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النشر الإلكتروني

HISTORY

OF

THE

PURIT ANS.

CHAP. I.

FROM THE DEATH OF KING CHARLES I. TO THE CORONATION OF KING CHARLES II. IN SCOTLAND. 1648.

Upon the death of the late king, the legal constitution was dissolved, and all that followed till the restoration of king Charles II. was no better than a usurpation under different shapes; the house of commons, if it may deserve that name, after it had been purged of a third part of its members,* relying upon the act of continuation, called themselves the supreme authority of the nation, and began with an act to disinherit the prince of Wales, forbidding all persons to proclaim him king of England, on pain of high-treason. The house of lords was voted useless; and the office of a king unnecessary, burdensome, and dangerous. The form of government for the future was declared to be a free commonwealth; the executive power lodged in the hands of a council of state of forty persons,t with full powers to take care of the whole administration for one year; new keepers of the great seal were appointed, from whom the judges received their commissions, with the name, style, and title, of, custodes libertatis Angliæ authoritate parliamenti; i. e. keepers of the liberties of England by authority of par

* According to Echard, not above a fifth part of the commons were left. On ac. count of the reduced and mutilated stale of the bouse, they were called the Rump Parliament. This name was first given to them by Walker, the author of the History of Independency, by way of derision, in allusion to a fowl, all devoured but the rump; and they were compared to a man “ who would never cease to whet and whet bis koife, till there was no steel left to make it useful.” Dr. Grey, and Rapid.--Ed.

+ According to Wbitelocke, who gives their pames, the council consisted of thirtyeight persons only. Ed.

VOL. IV.

B

liament. The coin was stamped on one side with the arms of England between a laurel and a palm, with this inscription, “ The Commonwealth of England;" and on the other, a cross and harp, with this motto, “ God with us."* The oaths of allegiance and supremacy were abolished, and a new one appointed, called the Engagement, which was, to be true and faithful to the government established, without king or house of peers. Such as refused the oath were declared incapable of holding any place or office of trust in the commonwealth; but as many of the excluded members of the house of commons as would take it, resumed their places.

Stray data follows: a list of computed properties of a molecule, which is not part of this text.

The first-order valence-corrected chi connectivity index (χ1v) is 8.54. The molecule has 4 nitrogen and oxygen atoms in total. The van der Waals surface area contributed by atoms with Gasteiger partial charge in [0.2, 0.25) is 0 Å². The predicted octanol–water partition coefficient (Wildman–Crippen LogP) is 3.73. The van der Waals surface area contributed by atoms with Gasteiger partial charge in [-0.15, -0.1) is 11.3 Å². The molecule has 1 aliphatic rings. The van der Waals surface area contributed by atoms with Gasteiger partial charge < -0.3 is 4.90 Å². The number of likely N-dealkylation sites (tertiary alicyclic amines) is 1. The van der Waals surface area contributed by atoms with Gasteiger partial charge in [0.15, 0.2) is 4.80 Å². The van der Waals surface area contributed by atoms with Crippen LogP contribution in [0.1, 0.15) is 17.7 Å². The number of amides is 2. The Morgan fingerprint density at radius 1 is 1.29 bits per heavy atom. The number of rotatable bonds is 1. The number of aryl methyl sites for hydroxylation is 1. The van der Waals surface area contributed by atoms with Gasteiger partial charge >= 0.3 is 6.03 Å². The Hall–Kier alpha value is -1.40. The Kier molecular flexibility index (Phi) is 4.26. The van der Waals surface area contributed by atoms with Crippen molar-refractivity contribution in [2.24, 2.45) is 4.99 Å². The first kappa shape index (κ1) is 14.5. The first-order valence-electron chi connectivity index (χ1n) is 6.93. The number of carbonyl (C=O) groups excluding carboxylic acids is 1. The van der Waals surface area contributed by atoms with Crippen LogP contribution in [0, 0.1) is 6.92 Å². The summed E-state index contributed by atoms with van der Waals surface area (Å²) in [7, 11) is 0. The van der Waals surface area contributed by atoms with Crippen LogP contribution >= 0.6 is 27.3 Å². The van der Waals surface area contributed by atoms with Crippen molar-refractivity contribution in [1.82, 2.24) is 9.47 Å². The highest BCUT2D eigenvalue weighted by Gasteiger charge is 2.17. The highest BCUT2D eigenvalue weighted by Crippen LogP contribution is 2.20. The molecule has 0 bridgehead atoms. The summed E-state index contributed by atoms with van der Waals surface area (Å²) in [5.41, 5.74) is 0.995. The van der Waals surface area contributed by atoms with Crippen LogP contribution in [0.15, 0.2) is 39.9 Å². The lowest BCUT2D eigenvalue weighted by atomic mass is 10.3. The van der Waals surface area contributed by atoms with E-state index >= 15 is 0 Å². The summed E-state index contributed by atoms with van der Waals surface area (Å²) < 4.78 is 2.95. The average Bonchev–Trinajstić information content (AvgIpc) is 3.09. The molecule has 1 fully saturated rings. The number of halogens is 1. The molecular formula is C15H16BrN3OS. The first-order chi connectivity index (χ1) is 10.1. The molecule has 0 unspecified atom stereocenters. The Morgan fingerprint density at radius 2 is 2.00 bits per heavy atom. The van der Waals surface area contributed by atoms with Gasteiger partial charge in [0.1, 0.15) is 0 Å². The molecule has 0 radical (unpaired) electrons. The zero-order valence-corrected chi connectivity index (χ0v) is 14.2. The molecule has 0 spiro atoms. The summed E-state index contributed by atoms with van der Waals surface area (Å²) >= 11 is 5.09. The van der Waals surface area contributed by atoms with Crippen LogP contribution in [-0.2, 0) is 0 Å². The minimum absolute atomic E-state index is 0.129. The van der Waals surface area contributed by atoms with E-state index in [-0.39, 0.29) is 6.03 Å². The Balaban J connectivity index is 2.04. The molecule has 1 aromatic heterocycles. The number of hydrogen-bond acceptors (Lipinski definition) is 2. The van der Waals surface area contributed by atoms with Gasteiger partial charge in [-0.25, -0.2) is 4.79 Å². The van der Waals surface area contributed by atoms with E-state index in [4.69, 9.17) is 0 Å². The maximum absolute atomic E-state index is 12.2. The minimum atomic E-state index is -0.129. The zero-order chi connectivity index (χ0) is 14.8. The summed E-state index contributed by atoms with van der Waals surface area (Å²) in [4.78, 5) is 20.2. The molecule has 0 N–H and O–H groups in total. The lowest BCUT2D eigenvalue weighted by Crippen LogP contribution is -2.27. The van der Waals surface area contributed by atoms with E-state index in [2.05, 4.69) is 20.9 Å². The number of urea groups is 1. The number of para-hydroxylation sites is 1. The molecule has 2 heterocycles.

Such was the foundation of this new constitution, which had neither the consent of the people of England, nor of their representatives in a free parliament. “And if ever there was a usurped government mutilated, and founded only in violence (says Rapint), it was that of this parliament." But though it was unsupported by any other power than that of the army, it was carried on with the most consummate wisdom, resolution, and success, till the same military power that set it up, was permitted by Divine Providence with equal violence to pull it down.

The new commonwealth in its infant state met with opo position from divers quarters: the levellers in the army gave out, that the people had only changed their yoke, not shaken it off; and that the Rump's little finger (for so the house of commons was now called) would be heavier than the king's loins. The agitators therefore petitioned the house to dissolve themselves, that new representatives might be chosen. The commons, alarmed at these proceed; ings, ordered their general officers to cashier the petitioners, and break their swords over their heads, which was done accordingly. But when the forces passed under a general review at Ware, their friends in the army agreed to distinguish themselves by wearing something white in their hats ;f which Cromwell having some intelligence of beforehand, commanded two regiments of horse who were not in the secret, to surround one of the regiments of foot; and having condemned four of the ringleaders in a council of war, he commanded two of them to be shot to death by

On wliich a man of wit observed, “ that God and the commonwealth were not both on a side.” Dr. Grey.-ED. † Vol. 2. p. 573, folio.

# Whitelocke, p. 387. 389.

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